Monday, October 08, 2018

Another Christian couple under assault: Carl and Angel Larsen

As owners of Telescope Media Group (“TMG”), a video and film production company that exists to tell great stories that honor God, the Larsens know the power of film — of great story-telling — to change hearts and minds. They want to use their wedding cinematography to reanimate the hearts and minds of people about the goodness of marriage between a man and a woman.

But the Larsens’ desire to enter the wedding cinematography field has hit a huge obstacle — a speech coercing state law. According to Minnesota officials, the State’s Human Rights Act mandates that if the Larsens make films celebrating marriage between one man and one woman, then they must make films celebrating same-sex marriages as well. State officials have repeatedly threatened to prosecute expressive business owners who decline to create speech promoting same-sex marriages. And there are steep penalties for violating the law, including payment of a civil penalty to the state, triple compensatory damages, punitive damages up to $25,000, and even up to 90 days in jail.

The Larsens can’t comply with Minnesota’s speech-compelling law. Telling stories that celebrate a same-sex marriage would violate their religious beliefs and directly contradict the very message about marriage they desire to express. But they also don’t want to be investigated, prosecuted, and possibly jailed simply for exercising their First Amendment rights. Therefore, the Larsens have not publicly offered or provided their wedding film services, but they did create a wedding teaser video so that the court could see the kind of marriage stories they want to tell.

Fortunately, Americans don’t have to wait to be punished or thrown in jail before challenging unjust laws. Instead, they can file a pre-enforcement challenge, which is exactly what the Larsens have chosen to do. They have filed a lawsuit before entering the wedding field, seeking a court order that says Minnesota cannot threaten them with severe penalties and jail time if they exercise their First Amendment right to decline to promote a message with which they disagree. Until they get a favorable ruling, the Larsens are refraining from making wedding films and muzzling their speech about God’s design for marriage to avoid the severe penalties for violating Minnesota’s law.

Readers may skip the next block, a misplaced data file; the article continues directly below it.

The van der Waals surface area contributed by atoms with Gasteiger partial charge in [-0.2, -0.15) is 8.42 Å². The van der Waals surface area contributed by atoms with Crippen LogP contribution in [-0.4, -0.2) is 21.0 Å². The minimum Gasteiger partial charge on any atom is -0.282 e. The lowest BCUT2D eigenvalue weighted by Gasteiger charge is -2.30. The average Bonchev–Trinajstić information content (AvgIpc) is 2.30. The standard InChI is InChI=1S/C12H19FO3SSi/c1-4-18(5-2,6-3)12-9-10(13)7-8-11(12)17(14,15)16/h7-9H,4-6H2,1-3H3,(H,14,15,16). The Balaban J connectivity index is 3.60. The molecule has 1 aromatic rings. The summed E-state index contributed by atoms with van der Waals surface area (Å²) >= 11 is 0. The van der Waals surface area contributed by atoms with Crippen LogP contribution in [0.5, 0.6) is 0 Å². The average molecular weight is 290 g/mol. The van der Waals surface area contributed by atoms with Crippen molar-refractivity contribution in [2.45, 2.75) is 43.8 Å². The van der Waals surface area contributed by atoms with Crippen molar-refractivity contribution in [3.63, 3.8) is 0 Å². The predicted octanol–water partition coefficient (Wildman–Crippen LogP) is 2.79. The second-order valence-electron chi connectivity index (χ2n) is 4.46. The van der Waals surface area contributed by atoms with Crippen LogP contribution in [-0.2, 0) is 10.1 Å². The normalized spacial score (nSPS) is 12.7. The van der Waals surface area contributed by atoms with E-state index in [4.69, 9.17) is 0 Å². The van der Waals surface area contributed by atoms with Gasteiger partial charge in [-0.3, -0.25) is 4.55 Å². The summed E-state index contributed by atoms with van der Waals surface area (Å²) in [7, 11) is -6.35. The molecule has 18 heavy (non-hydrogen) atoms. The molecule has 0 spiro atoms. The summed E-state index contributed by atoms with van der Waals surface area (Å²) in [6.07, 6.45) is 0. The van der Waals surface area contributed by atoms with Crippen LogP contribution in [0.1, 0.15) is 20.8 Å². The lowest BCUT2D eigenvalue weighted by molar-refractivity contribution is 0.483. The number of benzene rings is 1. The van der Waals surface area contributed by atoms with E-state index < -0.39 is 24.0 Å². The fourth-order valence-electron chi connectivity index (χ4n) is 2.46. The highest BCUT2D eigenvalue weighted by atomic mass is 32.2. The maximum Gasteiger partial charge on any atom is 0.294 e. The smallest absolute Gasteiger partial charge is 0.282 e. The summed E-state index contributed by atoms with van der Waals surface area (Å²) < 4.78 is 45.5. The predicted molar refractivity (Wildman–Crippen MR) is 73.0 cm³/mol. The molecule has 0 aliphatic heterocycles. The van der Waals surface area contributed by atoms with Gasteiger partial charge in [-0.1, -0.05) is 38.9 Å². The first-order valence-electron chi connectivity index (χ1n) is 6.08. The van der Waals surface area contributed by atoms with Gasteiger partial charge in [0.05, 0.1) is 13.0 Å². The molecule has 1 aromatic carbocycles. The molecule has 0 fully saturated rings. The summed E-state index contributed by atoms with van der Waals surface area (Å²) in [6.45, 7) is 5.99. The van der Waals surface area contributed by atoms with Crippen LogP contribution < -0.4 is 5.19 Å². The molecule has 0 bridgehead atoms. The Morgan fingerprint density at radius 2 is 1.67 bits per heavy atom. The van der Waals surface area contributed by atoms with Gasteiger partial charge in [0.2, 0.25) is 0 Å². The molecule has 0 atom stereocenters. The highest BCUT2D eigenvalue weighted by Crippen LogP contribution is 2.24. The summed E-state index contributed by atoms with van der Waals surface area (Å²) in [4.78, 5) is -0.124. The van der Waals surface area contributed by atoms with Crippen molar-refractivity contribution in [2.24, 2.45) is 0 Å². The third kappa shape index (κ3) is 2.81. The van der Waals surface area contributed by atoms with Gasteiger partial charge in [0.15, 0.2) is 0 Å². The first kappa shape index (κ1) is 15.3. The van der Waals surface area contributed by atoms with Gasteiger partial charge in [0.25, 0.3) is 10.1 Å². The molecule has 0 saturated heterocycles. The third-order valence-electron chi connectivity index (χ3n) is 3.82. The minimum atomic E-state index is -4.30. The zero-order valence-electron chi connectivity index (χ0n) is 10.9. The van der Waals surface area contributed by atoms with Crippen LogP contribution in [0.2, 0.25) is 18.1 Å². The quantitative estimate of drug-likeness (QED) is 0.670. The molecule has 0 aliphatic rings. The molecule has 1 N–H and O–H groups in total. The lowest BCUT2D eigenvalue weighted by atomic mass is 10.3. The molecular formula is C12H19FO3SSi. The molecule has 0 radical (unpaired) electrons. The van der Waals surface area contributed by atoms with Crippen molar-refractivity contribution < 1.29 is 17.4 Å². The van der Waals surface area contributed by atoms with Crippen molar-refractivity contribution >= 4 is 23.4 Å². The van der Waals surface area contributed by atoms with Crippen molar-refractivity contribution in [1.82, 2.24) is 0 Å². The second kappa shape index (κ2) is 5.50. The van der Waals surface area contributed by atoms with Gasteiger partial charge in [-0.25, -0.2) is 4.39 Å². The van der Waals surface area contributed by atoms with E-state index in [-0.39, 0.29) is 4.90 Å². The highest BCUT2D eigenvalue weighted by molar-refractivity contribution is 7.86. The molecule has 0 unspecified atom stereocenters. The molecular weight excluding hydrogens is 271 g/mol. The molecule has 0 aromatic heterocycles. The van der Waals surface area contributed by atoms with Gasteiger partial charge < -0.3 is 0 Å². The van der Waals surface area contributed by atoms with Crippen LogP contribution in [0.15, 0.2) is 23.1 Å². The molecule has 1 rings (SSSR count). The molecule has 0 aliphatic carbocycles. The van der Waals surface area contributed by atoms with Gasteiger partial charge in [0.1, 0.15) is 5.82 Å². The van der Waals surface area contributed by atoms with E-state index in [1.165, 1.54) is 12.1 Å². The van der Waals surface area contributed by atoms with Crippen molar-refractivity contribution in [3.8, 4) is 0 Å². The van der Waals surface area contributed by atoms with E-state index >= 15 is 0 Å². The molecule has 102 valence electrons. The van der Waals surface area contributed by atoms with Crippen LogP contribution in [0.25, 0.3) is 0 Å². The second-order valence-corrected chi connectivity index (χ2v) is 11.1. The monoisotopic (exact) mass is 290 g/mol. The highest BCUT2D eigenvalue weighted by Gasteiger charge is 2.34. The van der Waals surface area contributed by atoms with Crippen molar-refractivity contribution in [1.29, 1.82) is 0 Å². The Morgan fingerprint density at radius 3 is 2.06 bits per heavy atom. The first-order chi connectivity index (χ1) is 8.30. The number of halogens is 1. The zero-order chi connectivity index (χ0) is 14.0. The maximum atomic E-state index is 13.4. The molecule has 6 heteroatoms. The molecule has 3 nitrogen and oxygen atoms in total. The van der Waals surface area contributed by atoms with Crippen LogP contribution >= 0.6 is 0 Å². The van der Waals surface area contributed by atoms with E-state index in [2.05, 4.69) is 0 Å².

Anonymous said...

Why should normal people accommodate those with twisted minds ?

Bird of Paradise said...

These radical Humans Right advocates need to be reined in they will end up creating a mess which they did with the Christian Bakery

Anonymous said...

Waiting for a court to say they don't have to provide services for same-sex pseudo weddings is still letting the government have it's say in an area they have a responsibility to not get in the way.

Dean said...

"Congress shall make no law respecting an establishment of religion, or prohibiting the free exercise thereof; . . ."

Our constitution says the government may not require a given religious belief or prohibit the free exercise of religion. And by extension government may not require an individual or group to practice a belief which is different than that in which they believe.

Requiring the Larsens to promote actions or beliefs which are at odds with their religion is indeed requiring them to participate in religious beliefs against their will. And therefore is unconstitutional.

Are there no government officials in Minnesota who have read the United States Constitution?

Spurwing Plover the fighting shorebird said...

Forcing a Christian Bakery to make a cake for a same sex wedding is Not Right but typical of liberal Brown Shirts from those various liberal run Human and Civil Rights Groups

Anonymous said...

Dean, the First Amendment goes on to promise freedom of speech.
A (wedding) video is clearly speech.
Compelled speech is clearly not free.
Forcing film makers to make films that oppose their beliefs is compelled speech.
It is therefore in breach of the protection for free speech.
This issue is much more about freedom of speech than of religion.

Anonymous said...

Didn't SCOTUS just settle this with the christian bakers?